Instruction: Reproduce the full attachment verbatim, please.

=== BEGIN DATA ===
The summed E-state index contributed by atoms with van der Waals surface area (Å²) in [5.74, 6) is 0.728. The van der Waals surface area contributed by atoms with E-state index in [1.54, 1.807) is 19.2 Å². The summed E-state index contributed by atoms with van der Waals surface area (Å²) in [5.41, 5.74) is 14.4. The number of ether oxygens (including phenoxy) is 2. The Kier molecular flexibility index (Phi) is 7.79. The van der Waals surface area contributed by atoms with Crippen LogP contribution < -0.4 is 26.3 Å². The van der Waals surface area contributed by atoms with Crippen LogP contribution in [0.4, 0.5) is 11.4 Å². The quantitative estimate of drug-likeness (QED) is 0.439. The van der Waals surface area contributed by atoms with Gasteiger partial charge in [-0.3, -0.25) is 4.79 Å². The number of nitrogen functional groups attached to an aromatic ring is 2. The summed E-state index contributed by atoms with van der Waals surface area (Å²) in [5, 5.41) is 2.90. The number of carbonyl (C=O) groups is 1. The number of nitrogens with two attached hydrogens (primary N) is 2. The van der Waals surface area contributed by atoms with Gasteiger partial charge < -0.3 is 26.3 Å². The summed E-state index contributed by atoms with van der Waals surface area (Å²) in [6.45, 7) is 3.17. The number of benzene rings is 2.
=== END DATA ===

The summed E-state index contributed by atoms with van der Waals surface area (Å²) in [5.74, 6) is 0.728. The van der Waals surface area contributed by atoms with E-state index in [1.54, 1.807) is 19.2 Å². The summed E-state index contributed by atoms with van der Waals surface area (Å²) in [5.41, 5.74) is 14.4. The number of ether oxygens (including phenoxy) is 2. The Kier molecular flexibility index (Phi) is 7.79. The van der Waals surface area contributed by atoms with Crippen LogP contribution < -0.4 is 26.3 Å². The van der Waals surface area contributed by atoms with Crippen LogP contribution in [0.4, 0.5) is 11.4 Å². The quantitative estimate of drug-likeness (QED) is 0.439. The van der Waals surface area contributed by atoms with Gasteiger partial charge in [-0.3, -0.25) is 4.79 Å². The number of nitrogen functional groups attached to an aromatic ring is 2. The summed E-state index contributed by atoms with van der Waals surface area (Å²) in [5, 5.41) is 2.90. The number of carbonyl (C=O) groups is 1. The number of nitrogens with two attached hydrogens (primary N) is 2. The van der Waals surface area contributed by atoms with Gasteiger partial charge < -0.3 is 26.3 Å². The summed E-state index contributed by atoms with van der Waals surface area (Å²) in [6.45, 7) is 3.17. The number of benzene rings is 2.